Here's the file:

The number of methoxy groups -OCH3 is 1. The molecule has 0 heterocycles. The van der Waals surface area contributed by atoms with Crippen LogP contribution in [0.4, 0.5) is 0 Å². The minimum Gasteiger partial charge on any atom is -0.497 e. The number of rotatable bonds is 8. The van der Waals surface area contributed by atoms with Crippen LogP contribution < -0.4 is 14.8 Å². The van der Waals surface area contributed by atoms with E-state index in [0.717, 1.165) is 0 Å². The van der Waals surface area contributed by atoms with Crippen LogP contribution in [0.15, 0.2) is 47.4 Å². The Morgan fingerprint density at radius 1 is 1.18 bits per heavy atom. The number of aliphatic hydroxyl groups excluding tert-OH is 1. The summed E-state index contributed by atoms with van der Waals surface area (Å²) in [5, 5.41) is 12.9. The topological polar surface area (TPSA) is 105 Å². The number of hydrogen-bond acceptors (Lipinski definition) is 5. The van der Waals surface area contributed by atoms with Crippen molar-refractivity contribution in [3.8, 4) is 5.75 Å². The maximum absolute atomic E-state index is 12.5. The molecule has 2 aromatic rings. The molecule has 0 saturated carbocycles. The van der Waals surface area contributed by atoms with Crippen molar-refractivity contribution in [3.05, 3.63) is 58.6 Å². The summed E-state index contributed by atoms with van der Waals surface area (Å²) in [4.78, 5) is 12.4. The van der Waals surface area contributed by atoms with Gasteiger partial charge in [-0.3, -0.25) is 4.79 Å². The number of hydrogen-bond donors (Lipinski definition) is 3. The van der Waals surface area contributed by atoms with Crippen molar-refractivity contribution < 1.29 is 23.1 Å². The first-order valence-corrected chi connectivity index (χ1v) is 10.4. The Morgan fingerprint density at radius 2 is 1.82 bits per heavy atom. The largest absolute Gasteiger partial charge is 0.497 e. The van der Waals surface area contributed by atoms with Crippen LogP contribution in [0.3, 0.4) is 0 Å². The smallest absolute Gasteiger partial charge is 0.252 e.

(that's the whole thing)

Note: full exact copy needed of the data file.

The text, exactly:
The number of methoxy groups -OCH3 is 1. The molecule has 0 heterocycles. The van der Waals surface area contributed by atoms with Crippen LogP contribution in [0.4, 0.5) is 0 Å². The minimum Gasteiger partial charge on any atom is -0.497 e. The number of rotatable bonds is 8. The van der Waals surface area contributed by atoms with Crippen LogP contribution < -0.4 is 14.8 Å². The van der Waals surface area contributed by atoms with E-state index in [0.717, 1.165) is 0 Å². The van der Waals surface area contributed by atoms with Crippen LogP contribution in [0.15, 0.2) is 47.4 Å². The Morgan fingerprint density at radius 1 is 1.18 bits per heavy atom. The number of aliphatic hydroxyl groups excluding tert-OH is 1. The summed E-state index contributed by atoms with van der Waals surface area (Å²) in [5, 5.41) is 12.9. The topological polar surface area (TPSA) is 105 Å². The number of hydrogen-bond acceptors (Lipinski definition) is 5. The van der Waals surface area contributed by atoms with Crippen molar-refractivity contribution in [3.8, 4) is 5.75 Å². The maximum absolute atomic E-state index is 12.5. The molecule has 2 aromatic rings. The molecule has 0 saturated carbocycles. The van der Waals surface area contributed by atoms with Crippen molar-refractivity contribution in [3.05, 3.63) is 58.6 Å². The summed E-state index contributed by atoms with van der Waals surface area (Å²) in [4.78, 5) is 12.4. The van der Waals surface area contributed by atoms with Gasteiger partial charge in [-0.3, -0.25) is 4.79 Å². The number of hydrogen-bond donors (Lipinski definition) is 3. The van der Waals surface area contributed by atoms with Crippen molar-refractivity contribution < 1.29 is 23.1 Å². The first-order valence-corrected chi connectivity index (χ1v) is 10.4. The Morgan fingerprint density at radius 2 is 1.82 bits per heavy atom. The largest absolute Gasteiger partial charge is 0.497 e. The van der Waals surface area contributed by atoms with Crippen LogP contribution in [0.3, 0.4) is 0 Å². The smallest absolute Gasteiger partial charge is 0.252 e.